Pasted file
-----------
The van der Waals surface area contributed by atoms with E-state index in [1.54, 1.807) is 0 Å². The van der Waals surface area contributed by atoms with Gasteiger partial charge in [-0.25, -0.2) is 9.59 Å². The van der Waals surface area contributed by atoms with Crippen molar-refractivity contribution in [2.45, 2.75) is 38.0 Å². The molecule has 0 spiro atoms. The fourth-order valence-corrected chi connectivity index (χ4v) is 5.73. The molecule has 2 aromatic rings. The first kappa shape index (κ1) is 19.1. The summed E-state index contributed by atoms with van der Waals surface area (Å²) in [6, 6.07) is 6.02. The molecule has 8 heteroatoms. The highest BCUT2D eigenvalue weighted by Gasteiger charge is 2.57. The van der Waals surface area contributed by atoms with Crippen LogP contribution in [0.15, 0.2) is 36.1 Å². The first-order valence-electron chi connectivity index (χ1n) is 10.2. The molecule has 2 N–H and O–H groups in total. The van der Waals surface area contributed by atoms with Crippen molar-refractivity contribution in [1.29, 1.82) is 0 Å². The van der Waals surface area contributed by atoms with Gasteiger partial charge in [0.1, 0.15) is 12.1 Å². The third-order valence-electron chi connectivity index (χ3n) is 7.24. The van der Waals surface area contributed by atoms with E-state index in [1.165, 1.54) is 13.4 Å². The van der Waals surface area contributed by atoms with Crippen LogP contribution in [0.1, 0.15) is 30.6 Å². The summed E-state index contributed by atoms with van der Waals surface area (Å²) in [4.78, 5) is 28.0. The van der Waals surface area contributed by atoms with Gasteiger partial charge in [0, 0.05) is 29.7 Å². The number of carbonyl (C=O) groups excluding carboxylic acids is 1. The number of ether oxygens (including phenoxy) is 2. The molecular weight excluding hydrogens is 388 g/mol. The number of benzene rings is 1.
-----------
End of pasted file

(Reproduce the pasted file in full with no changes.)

The van der Waals surface area contributed by atoms with E-state index in [1.54, 1.807) is 0 Å². The van der Waals surface area contributed by atoms with Gasteiger partial charge in [-0.25, -0.2) is 9.59 Å². The van der Waals surface area contributed by atoms with Crippen molar-refractivity contribution in [2.45, 2.75) is 38.0 Å². The molecule has 0 spiro atoms. The fourth-order valence-corrected chi connectivity index (χ4v) is 5.73. The molecule has 2 aromatic rings. The first kappa shape index (κ1) is 19.1. The summed E-state index contributed by atoms with van der Waals surface area (Å²) in [6, 6.07) is 6.02. The molecule has 8 heteroatoms. The highest BCUT2D eigenvalue weighted by Gasteiger charge is 2.57. The van der Waals surface area contributed by atoms with Crippen LogP contribution in [0.15, 0.2) is 36.1 Å². The first-order valence-electron chi connectivity index (χ1n) is 10.2. The molecule has 2 N–H and O–H groups in total. The van der Waals surface area contributed by atoms with Crippen molar-refractivity contribution in [1.29, 1.82) is 0 Å². The van der Waals surface area contributed by atoms with Gasteiger partial charge in [0.1, 0.15) is 12.1 Å². The third-order valence-electron chi connectivity index (χ3n) is 7.24. The van der Waals surface area contributed by atoms with E-state index in [1.165, 1.54) is 13.4 Å². The van der Waals surface area contributed by atoms with Crippen LogP contribution in [0.1, 0.15) is 30.6 Å². The summed E-state index contributed by atoms with van der Waals surface area (Å²) in [4.78, 5) is 28.0. The van der Waals surface area contributed by atoms with Gasteiger partial charge in [0, 0.05) is 29.7 Å². The number of carbonyl (C=O) groups excluding carboxylic acids is 1. The number of ether oxygens (including phenoxy) is 2. The molecular weight excluding hydrogens is 388 g/mol. The number of benzene rings is 1.